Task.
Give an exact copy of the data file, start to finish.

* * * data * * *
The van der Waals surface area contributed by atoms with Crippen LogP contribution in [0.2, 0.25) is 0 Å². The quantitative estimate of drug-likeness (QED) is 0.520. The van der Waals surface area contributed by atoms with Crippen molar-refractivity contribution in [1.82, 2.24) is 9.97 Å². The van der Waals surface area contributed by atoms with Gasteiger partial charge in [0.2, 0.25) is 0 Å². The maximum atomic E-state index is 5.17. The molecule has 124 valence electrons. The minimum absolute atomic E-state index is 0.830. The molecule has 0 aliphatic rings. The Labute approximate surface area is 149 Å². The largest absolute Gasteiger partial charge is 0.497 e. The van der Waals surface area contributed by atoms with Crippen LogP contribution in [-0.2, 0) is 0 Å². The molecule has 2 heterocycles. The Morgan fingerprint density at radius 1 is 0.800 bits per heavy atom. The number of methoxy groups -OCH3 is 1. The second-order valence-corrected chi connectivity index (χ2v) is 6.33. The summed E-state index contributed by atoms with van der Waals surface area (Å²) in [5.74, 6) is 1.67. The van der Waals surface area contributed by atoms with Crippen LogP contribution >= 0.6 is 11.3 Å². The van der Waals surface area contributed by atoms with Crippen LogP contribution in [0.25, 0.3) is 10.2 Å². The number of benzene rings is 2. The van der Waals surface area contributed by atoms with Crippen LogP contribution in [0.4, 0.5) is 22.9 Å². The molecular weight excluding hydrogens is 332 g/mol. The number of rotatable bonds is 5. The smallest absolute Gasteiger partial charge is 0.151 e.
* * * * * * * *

The van der Waals surface area contributed by atoms with Crippen LogP contribution in [0.2, 0.25) is 0 Å². The quantitative estimate of drug-likeness (QED) is 0.520. The van der Waals surface area contributed by atoms with Crippen molar-refractivity contribution in [1.82, 2.24) is 9.97 Å². The van der Waals surface area contributed by atoms with Gasteiger partial charge in [0.2, 0.25) is 0 Å². The maximum atomic E-state index is 5.17. The molecule has 124 valence electrons. The minimum absolute atomic E-state index is 0.830. The molecule has 0 aliphatic rings. The Labute approximate surface area is 149 Å². The largest absolute Gasteiger partial charge is 0.497 e. The van der Waals surface area contributed by atoms with Crippen LogP contribution in [-0.2, 0) is 0 Å². The molecule has 2 heterocycles. The Morgan fingerprint density at radius 1 is 0.800 bits per heavy atom. The number of methoxy groups -OCH3 is 1. The second-order valence-corrected chi connectivity index (χ2v) is 6.33. The summed E-state index contributed by atoms with van der Waals surface area (Å²) in [5.74, 6) is 1.67. The van der Waals surface area contributed by atoms with Crippen LogP contribution >= 0.6 is 11.3 Å². The van der Waals surface area contributed by atoms with Crippen LogP contribution in [0.25, 0.3) is 10.2 Å². The number of benzene rings is 2. The van der Waals surface area contributed by atoms with Crippen LogP contribution in [0.4, 0.5) is 22.9 Å². The molecular weight excluding hydrogens is 332 g/mol. The number of rotatable bonds is 5. The smallest absolute Gasteiger partial charge is 0.151 e.